Over the last few posts we’ve been looking at spiritual growth strategies not only for new Christians but for all Christians. To do this, we’ve taken the examples of the very first Christians and the things they did as found in Acts 2:42-47. We’ve already given thought to their devotion to the apostles’ teachings, their devotion to prayer, and their devotion to the fellowship; but we’re not finished yet. These early Christians also devoted themselves to the “breaking of bread” and “praising God”. This phrase “breaking of bread” was a common first century Christian way of referring to what we call communion or the Lord’s Supper. As we put “breaking of bread” together with “praising God” it becomes clear that the first Christians of Acts 2 gave attention to regularly worshipping God together.
Growing Christians today, whether new or “seasoned”, likewise need to develop and practice a habit of regular worship attendance. Why? Well, let’s give some thought to what assembled worship is for. When we do, I think it will become clearer how much of an advantage coming to church is to our spiritual life.
Our assemblies include singing and God’s word tells us that our hymns are not only to praise the Lord, but also ”teach and admonish one another” (Col. 3:16). Singing in worship, when we pay attention, teaches us things we need to know, reminds us of things we need to remember, and encourages us to continue on through trying times. The song you sing, regardless of how good or bad you think you are at it, encourages us all.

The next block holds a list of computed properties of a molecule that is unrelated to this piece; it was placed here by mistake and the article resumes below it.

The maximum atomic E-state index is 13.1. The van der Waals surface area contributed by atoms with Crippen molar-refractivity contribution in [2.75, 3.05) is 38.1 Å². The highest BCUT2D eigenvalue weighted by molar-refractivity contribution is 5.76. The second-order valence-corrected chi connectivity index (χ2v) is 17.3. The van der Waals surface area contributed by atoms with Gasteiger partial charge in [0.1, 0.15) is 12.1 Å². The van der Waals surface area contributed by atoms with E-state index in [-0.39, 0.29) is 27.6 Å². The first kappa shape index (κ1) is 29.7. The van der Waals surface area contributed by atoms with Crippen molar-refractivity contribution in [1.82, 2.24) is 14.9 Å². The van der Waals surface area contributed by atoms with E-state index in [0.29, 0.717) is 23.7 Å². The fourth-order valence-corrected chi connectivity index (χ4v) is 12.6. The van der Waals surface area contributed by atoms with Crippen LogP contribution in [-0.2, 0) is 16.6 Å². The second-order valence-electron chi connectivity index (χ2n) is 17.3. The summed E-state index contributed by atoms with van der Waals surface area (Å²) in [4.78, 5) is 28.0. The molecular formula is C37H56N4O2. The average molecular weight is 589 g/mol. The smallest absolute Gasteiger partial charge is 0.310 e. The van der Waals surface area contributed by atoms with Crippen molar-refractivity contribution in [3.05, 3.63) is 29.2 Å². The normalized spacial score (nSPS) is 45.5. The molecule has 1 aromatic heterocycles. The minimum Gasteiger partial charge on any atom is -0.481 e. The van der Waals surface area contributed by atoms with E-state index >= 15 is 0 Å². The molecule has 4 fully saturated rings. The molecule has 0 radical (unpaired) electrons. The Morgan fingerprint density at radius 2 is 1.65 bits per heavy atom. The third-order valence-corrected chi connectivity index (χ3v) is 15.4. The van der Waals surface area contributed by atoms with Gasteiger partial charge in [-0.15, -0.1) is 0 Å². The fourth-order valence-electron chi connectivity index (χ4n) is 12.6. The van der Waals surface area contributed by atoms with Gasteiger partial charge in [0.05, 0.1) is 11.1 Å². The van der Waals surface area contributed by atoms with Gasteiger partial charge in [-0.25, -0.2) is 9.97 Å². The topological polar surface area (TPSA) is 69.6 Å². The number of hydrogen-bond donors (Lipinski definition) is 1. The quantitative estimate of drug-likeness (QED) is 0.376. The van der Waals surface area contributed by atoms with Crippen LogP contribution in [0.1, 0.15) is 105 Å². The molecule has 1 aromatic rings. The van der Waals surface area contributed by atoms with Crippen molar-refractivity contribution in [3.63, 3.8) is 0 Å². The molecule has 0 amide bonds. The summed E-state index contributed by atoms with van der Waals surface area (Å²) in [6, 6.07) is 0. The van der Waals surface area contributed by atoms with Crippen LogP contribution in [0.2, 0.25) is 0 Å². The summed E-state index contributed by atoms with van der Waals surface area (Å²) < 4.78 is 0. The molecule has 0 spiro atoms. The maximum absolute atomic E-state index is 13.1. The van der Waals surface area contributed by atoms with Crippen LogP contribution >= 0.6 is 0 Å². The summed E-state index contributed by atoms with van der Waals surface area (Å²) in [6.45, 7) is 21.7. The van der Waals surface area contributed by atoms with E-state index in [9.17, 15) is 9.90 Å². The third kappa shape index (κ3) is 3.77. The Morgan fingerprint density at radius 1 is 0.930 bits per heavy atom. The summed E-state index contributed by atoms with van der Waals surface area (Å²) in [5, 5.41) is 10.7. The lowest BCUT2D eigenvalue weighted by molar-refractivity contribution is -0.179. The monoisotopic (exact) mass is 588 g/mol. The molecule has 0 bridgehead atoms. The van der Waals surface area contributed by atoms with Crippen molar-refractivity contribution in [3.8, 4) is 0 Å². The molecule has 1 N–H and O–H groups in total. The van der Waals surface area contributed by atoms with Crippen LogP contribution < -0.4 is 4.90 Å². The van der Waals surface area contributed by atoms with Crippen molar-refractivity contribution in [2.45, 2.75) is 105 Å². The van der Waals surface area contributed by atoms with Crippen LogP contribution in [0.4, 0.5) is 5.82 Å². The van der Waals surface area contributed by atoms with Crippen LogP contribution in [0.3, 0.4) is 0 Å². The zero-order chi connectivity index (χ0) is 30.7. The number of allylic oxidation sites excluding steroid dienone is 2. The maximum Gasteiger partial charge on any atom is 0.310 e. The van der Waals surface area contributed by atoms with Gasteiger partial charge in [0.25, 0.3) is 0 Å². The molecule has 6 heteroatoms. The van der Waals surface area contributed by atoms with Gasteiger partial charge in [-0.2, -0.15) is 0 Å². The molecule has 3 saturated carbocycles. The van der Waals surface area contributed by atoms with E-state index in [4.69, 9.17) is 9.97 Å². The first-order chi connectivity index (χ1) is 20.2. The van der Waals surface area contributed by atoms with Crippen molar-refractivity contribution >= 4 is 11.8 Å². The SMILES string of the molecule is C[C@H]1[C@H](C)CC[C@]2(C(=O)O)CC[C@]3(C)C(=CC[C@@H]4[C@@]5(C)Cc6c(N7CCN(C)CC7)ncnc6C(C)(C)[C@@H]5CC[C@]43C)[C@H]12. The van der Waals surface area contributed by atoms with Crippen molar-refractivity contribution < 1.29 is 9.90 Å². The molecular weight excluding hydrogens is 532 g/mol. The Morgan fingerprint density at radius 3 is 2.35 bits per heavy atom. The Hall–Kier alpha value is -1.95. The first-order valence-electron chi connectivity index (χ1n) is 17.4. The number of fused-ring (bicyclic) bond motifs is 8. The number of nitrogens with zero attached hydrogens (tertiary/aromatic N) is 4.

Our assemblies include preaching. Paul reminded Timothy of the importance of the preaching to the church, when he wrote, “Preach the Word; be prepared in season and out of season; correct, rebuke and encourage–with great patience and careful instruction. For the time will come when men will not put up with sound doctrine. Instead, to suit their own desires, they will gather around them a great number of teachers to say what their itching ears want to hear.” (2 Timothy 4:2, 3). The purpose of preaching is to instruct the church in the truth and encourage us all to be faithful to the Lord.
Our assemblies include communion. This is a central part of our assemblies on the Lord’s Day and it is a key to spiritual growth, because it is not only a time of reflection and meditation on what the Lord has done to redeem us (1 Cor. 11:17ff), but is also a time of to remember that we are in fellowship and are not in this thing alone (1 Cor. 10:16,17). Your participation in communion reminds me that I am your brother and that you are mine, because of our common Savior.
Our assemblies include prayer, and although my personal prayer is effective, the prayer of the whole church is said to be especially effective (Acts 4:31). In prayer together, we share in bringing our concerns, our requests, our thanksgivings, and our praise together to God.
Our assemblies are also about giving. Giving together with the rest of the church, once again, helps build camaraderie, fellowship, and communion through common participation in the work of the church.
Lastly, our assemblies are about fellowship and common encouragement. The Hebrew writer tells us, “Let us hold fast the confession of our hope without wavering, for He who promised is faithful; and let us consider how to stimulate one another to love and good deeds, not forsaking our own assembling together, as is the habit of some, but encouraging one another; and all the more as you see the day drawing near.” (Hebrews 10:23-25).
Strengthening, encouragement, support, knowledge, help reminders, etc. are all part of how we are helped through the assembly. Clearly, there is a scriptural cause and effect relationship between strong attendance and strong Christianity; it is not a coincidence. It is not so much that stronger Christians go to all the worship services and Bible studies of the church, as much as it is that Christians that go to all the worship services and Bible studies of the church become stronger.